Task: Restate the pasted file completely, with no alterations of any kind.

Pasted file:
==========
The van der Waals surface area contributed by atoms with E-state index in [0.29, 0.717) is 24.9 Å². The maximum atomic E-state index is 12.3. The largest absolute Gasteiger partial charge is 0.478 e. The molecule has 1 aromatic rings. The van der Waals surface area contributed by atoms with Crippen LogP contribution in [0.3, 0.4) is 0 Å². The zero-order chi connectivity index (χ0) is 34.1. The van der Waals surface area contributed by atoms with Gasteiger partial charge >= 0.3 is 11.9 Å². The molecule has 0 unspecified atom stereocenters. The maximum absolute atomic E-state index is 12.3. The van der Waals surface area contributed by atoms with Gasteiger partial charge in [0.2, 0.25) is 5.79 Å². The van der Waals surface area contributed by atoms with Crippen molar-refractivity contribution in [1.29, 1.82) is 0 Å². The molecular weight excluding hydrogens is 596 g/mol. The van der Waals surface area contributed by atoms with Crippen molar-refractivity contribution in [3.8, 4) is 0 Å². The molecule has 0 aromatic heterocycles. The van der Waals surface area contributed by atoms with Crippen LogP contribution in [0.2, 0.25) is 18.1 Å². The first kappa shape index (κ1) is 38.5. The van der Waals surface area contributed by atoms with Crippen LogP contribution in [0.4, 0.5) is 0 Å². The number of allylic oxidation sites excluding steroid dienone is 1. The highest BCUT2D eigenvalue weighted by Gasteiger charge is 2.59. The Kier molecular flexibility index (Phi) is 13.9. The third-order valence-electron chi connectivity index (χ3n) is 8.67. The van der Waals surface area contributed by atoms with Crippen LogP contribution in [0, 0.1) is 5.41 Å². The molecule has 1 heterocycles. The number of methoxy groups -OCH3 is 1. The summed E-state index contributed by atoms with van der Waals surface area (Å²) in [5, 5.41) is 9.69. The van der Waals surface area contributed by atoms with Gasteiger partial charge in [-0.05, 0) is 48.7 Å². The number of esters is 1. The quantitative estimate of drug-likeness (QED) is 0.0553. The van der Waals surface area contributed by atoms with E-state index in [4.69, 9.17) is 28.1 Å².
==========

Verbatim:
The van der Waals surface area contributed by atoms with E-state index in [0.29, 0.717) is 24.9 Å². The maximum atomic E-state index is 12.3. The largest absolute Gasteiger partial charge is 0.478 e. The molecule has 1 aromatic rings. The van der Waals surface area contributed by atoms with Crippen LogP contribution in [0.3, 0.4) is 0 Å². The zero-order chi connectivity index (χ0) is 34.1. The van der Waals surface area contributed by atoms with Gasteiger partial charge >= 0.3 is 11.9 Å². The molecule has 0 unspecified atom stereocenters. The maximum absolute atomic E-state index is 12.3. The van der Waals surface area contributed by atoms with Gasteiger partial charge in [0.2, 0.25) is 5.79 Å². The van der Waals surface area contributed by atoms with Crippen molar-refractivity contribution in [1.29, 1.82) is 0 Å². The molecular weight excluding hydrogens is 596 g/mol. The van der Waals surface area contributed by atoms with Crippen molar-refractivity contribution in [3.8, 4) is 0 Å². The molecule has 0 aromatic heterocycles. The van der Waals surface area contributed by atoms with Crippen LogP contribution in [0.2, 0.25) is 18.1 Å². The first kappa shape index (κ1) is 38.5. The van der Waals surface area contributed by atoms with Crippen LogP contribution in [0.4, 0.5) is 0 Å². The number of allylic oxidation sites excluding steroid dienone is 1. The highest BCUT2D eigenvalue weighted by Gasteiger charge is 2.59. The Kier molecular flexibility index (Phi) is 13.9. The third-order valence-electron chi connectivity index (χ3n) is 8.67. The van der Waals surface area contributed by atoms with Crippen LogP contribution in [0, 0.1) is 5.41 Å². The molecule has 1 heterocycles. The number of methoxy groups -OCH3 is 1. The summed E-state index contributed by atoms with van der Waals surface area (Å²) in [5, 5.41) is 9.69. The van der Waals surface area contributed by atoms with Gasteiger partial charge in [-0.05, 0) is 48.7 Å². The number of esters is 1. The quantitative estimate of drug-likeness (QED) is 0.0553. The van der Waals surface area contributed by atoms with E-state index in [4.69, 9.17) is 28.1 Å².